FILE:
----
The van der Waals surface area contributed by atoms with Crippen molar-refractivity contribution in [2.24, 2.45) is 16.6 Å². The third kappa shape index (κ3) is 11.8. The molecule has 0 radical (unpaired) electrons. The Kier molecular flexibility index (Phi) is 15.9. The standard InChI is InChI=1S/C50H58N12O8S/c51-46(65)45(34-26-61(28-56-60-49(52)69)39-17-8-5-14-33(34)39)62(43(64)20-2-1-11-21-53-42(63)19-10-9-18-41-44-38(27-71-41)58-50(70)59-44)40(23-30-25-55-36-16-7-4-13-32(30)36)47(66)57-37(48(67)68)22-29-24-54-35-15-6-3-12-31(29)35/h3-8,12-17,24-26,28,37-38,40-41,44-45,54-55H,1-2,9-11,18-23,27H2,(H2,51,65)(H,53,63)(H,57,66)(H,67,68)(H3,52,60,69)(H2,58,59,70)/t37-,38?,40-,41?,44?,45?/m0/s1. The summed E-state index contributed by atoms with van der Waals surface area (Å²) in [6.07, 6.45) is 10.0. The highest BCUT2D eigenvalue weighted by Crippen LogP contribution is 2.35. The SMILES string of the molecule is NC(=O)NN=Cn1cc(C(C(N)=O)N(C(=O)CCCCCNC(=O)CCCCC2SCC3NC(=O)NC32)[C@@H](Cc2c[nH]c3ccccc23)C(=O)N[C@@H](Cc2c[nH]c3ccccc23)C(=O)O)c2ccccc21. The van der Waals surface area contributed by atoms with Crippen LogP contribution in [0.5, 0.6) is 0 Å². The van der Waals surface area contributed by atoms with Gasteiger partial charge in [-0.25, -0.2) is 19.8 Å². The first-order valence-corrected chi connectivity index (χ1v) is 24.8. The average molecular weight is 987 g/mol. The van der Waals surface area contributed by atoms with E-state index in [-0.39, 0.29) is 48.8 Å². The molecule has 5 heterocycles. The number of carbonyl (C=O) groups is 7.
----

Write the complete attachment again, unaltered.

The van der Waals surface area contributed by atoms with Crippen molar-refractivity contribution in [2.24, 2.45) is 16.6 Å². The third kappa shape index (κ3) is 11.8. The molecule has 0 radical (unpaired) electrons. The Kier molecular flexibility index (Phi) is 15.9. The standard InChI is InChI=1S/C50H58N12O8S/c51-46(65)45(34-26-61(28-56-60-49(52)69)39-17-8-5-14-33(34)39)62(43(64)20-2-1-11-21-53-42(63)19-10-9-18-41-44-38(27-71-41)58-50(70)59-44)40(23-30-25-55-36-16-7-4-13-32(30)36)47(66)57-37(48(67)68)22-29-24-54-35-15-6-3-12-31(29)35/h3-8,12-17,24-26,28,37-38,40-41,44-45,54-55H,1-2,9-11,18-23,27H2,(H2,51,65)(H,53,63)(H,57,66)(H,67,68)(H3,52,60,69)(H2,58,59,70)/t37-,38?,40-,41?,44?,45?/m0/s1. The summed E-state index contributed by atoms with van der Waals surface area (Å²) in [6.07, 6.45) is 10.0. The highest BCUT2D eigenvalue weighted by Crippen LogP contribution is 2.35. The SMILES string of the molecule is NC(=O)NN=Cn1cc(C(C(N)=O)N(C(=O)CCCCCNC(=O)CCCCC2SCC3NC(=O)NC32)[C@@H](Cc2c[nH]c3ccccc23)C(=O)N[C@@H](Cc2c[nH]c3ccccc23)C(=O)O)c2ccccc21. The van der Waals surface area contributed by atoms with Crippen LogP contribution in [0.5, 0.6) is 0 Å². The van der Waals surface area contributed by atoms with Gasteiger partial charge in [-0.25, -0.2) is 19.8 Å². The first-order valence-corrected chi connectivity index (χ1v) is 24.8. The average molecular weight is 987 g/mol. The van der Waals surface area contributed by atoms with E-state index in [-0.39, 0.29) is 48.8 Å². The molecule has 5 heterocycles. The number of carbonyl (C=O) groups is 7.